by Ted Sares
“I’m ready to lay it all on the line” —Edgar Santana
Danny Jacobs made everyone feel good when he beat Jarrod Fletcher and Danny Garcia did what was expected when he obliterated prohibitive underdog Rod Salka, but in between, another NYC butchering took place.
Heavy favorite Lamont Petersen (33-2-1) beat Edgar Santana (29-4) by tenth round stoppage when the doctor at ringside advised referee Peter Santiago that enough was enough– “enough” being an understatement.
Santana, who was highly touted at one time, was simply too tough for his own good and took an ungodly number of vicious body shots with some savage head punches mixed in. By round 5, he was no more than a big bag for Petersen to practice on and it was ugly to watch. In fact, I was yelling “stop it, stop it,” at the monitor.
Santana is no slouch, has some fine wins on his ledger (including a win over Josesito Lopez in 2008), and has a chin made of kryptonite, but once the impact of the Petersen body attack set in, “The Prince of Spanish Harlem” no longer had any sting on his punches nor did he have any answers for Petersen’s nonstop mugging.
Having recently watched Ola Afolabi use Anthony Caputo Smith as an uppercut bag until the doctors advised referee Steve Smoger to stop the gruesome butchering, I thought perhaps that slaughter was an anomaly. See: https://www.youtube.com/watch?v=pfsig9KvLYo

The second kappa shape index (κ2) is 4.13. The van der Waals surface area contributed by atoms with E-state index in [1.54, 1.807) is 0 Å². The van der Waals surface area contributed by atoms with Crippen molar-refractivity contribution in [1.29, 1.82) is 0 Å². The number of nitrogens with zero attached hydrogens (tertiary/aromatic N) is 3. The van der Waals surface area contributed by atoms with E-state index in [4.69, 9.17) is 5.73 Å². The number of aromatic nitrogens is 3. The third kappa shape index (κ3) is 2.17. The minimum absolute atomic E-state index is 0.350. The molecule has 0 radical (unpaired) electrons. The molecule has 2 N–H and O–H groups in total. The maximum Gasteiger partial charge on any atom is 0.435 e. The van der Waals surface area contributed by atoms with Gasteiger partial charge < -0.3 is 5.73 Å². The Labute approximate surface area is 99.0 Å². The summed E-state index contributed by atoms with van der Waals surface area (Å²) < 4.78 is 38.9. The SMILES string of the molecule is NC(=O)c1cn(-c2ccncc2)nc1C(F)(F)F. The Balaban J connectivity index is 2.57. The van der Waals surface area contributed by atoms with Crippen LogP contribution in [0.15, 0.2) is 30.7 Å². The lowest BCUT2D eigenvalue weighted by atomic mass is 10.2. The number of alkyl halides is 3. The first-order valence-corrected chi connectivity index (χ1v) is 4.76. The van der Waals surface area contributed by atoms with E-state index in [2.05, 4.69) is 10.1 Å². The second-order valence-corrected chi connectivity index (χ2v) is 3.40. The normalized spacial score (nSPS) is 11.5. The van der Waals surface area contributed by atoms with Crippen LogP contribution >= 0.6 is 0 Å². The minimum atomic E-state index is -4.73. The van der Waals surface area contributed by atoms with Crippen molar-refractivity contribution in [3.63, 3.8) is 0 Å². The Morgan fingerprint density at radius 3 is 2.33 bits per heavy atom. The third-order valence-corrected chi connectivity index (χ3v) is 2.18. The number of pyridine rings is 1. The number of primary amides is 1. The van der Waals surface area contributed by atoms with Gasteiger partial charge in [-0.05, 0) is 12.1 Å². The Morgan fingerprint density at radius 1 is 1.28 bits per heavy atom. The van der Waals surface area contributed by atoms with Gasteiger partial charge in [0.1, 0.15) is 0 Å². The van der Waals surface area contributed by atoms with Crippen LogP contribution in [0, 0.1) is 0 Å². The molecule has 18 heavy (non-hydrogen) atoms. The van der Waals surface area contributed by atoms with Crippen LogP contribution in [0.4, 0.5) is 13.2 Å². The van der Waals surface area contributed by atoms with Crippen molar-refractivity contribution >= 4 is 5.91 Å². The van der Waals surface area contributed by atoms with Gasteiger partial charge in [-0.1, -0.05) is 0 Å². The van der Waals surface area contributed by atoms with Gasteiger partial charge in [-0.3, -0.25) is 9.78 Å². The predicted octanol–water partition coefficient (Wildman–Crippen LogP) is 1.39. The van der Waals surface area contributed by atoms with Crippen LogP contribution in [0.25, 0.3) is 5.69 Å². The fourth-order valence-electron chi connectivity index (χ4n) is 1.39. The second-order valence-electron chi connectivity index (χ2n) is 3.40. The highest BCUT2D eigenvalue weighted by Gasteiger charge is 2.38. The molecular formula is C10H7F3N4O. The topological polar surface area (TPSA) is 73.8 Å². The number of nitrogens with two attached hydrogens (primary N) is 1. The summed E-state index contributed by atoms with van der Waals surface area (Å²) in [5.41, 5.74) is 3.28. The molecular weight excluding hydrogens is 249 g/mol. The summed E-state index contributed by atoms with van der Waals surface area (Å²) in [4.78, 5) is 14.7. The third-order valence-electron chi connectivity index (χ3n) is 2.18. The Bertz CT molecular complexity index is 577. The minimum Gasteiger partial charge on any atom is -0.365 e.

But lo and behold, I was treated to another one-sided and extended beat down.
To his credit, announcer Al Bernstein was the only Showtime Team member to comment that maybe they ought to start thinking about stopping the fight. The doctor must have read his mind because he immediately shouted to the recalcitrant Santiago to do just that. Santiago should have done it earlier, but this begs the question, what was Santana’s corner doing?
At least the ring doctor got this one right, if not a bit late.
Ted Sares is a private investor who enjoys writing about boxing. He also is a member of the Ring 4 International Boxing Hall of Fame and a member of Ring 10. A member of both the RAW and the Elite Powerlifting Federations, Ted is one of the oldest active competitors in the world and holds several state records.